The Trusts (Amendment No 5) (Jersey) Law 2012 is the latest in a
series of amendments to the Trust (Jersey) Law 1984 designed to
maintain Jersey's position as an attractive repository for
private wealth and a leading trusts jurisdiction.
In 2006, Article 9 of the 1984 Law was amended to increase the
protection afforded to Jersey Law trusts under attack by foreign
courts. Article 9(1), as amended in 2006, provided that questions
relating to the validity and administration (including capacity of
Settlors, exercise of powers and dispositions of property) of
Jersey trusts should be determined in accordance with Jersey law
and without reference to foreign law.
Almost immediately, questions were raised as to the effect of
these amendments. In Re B (heard the day after the 2006
amendments came into force) the Court held that, notwithstanding
the new law, the principle of comity still applied in respect of
enforcing an English order 'varying' a Jersey trust and
that, in any event, Article 51 directions could be used to give
substantial effect to an English Court order requiring variation of
a trust irrespective of whether the trust was variable under Jersey
A degree of judicial clarity was afforded by the 2008 judgment
in Mubarak v Mubarak  JLR 250 which sought to
distinguish between variation and alteration of a trust. Here, the
Jersey Court held that under Articles 9(1) and 9(4) an English
order 'altering' a Jersey trust could not be enforced
irrespective of comity (although the trust in that case was altered
on other grounds). The Court confirmed, however, (that had the
English decision amounted to a variation as in Re B), and
not an alteration, the Court could have given the trustee
directions so as to achieve the objectives of the English Court
order as the giving of directions would not amount to enforcement
for the purposes of Art 9(4). An alternation of a trust involves
making changes which are outside of the powers of that trust.
Variation of a trust involves changes which are within the powers
of the trust.
The recent amendment No. 5 to Article 9 builds on the findings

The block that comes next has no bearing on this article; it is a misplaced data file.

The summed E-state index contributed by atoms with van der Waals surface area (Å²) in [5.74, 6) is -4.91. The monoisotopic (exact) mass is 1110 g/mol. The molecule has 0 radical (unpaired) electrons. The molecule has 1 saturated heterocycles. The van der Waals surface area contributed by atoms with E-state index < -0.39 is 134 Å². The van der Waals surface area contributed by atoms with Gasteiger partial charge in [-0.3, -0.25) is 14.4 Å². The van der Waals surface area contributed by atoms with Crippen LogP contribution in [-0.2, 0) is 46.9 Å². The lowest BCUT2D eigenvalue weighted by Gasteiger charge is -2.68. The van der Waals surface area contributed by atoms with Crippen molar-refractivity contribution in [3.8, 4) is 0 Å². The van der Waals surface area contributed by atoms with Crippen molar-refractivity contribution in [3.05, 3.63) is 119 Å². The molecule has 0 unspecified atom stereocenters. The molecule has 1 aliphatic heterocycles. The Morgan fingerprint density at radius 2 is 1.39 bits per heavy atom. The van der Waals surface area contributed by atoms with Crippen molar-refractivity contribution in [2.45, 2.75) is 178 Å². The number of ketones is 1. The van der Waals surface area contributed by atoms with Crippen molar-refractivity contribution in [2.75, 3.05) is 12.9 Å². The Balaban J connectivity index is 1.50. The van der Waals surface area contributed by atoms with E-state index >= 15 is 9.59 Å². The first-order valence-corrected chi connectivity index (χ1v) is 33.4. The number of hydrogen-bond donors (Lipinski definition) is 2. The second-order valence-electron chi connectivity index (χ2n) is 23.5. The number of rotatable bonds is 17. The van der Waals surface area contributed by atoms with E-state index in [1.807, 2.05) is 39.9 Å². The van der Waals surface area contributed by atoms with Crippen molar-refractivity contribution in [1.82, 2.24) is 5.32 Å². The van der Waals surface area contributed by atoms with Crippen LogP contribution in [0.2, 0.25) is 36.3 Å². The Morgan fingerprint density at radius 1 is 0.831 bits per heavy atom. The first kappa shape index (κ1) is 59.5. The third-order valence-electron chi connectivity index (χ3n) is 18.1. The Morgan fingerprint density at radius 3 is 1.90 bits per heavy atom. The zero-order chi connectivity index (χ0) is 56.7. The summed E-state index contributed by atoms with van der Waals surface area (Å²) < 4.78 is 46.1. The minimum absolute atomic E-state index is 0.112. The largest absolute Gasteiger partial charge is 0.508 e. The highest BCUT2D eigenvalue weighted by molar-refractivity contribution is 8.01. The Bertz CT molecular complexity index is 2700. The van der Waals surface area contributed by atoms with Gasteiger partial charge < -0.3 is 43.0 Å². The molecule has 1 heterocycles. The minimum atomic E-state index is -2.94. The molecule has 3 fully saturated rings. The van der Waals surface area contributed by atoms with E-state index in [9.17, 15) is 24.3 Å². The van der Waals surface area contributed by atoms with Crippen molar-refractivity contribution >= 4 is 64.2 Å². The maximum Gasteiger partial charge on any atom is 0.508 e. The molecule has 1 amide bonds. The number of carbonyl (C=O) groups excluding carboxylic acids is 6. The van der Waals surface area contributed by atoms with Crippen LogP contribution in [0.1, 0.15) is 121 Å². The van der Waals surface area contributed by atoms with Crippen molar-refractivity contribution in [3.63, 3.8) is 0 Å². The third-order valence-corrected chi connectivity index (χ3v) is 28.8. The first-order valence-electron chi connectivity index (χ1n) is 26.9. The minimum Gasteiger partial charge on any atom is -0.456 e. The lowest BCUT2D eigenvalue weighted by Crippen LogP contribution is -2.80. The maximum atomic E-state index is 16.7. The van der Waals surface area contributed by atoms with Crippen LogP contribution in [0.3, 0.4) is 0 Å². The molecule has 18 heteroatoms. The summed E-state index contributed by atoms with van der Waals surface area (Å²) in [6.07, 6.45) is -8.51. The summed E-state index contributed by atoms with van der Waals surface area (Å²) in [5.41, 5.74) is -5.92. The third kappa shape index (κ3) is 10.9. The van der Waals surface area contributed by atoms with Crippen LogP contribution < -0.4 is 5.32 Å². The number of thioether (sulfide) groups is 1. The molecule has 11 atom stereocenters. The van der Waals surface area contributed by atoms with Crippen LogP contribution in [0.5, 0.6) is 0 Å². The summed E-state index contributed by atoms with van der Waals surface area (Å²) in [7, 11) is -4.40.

in Mubarak, enhancing the level of protection provided to
Jersey trusts. Article 9(1) now expressly states that any question
relating to powers to vary a Jersey Law trust or the nature and
extent of beneficial rights and interests in trust property must be
determined in accordance with Jersey Law. A new Article 9(3A)
provides that Jersey's own conflicts of laws rules are not to
be applied when determining any question set out in Article 9(1),
and Article 9(4) has been extended so as to provide that decisions
of foreign tribunals (e.g. arbitration awards) as well as foreign
courts will not be enforceable to the extent that they are
inconsistent with Article 9 irrespective of conflicts of laws
The amendments to Article 9(1) seek to immunise Jersey trusts
against future attempts by foreign courts to alter their terms, and
the amendments to Articles 9(3) and 9(4) aim to prevent conflicts
of laws principles from being used to circumvent this protection.
Foreign laws are not wholly excluded as Article 9(2A) makes clear
that foreign law will still apply in determining whether foreign
situate assets belong to a Settlor and have been validly settled).
Although the amendments are yet to be tested, it appears that
attempts by the English Family Courts to order alteration of Jersey
trusts may be met with more resistance in the future.
The content of this article is intended to provide a general
guide to the subject matter. Specialist advice should be sought
about your specific circumstances.
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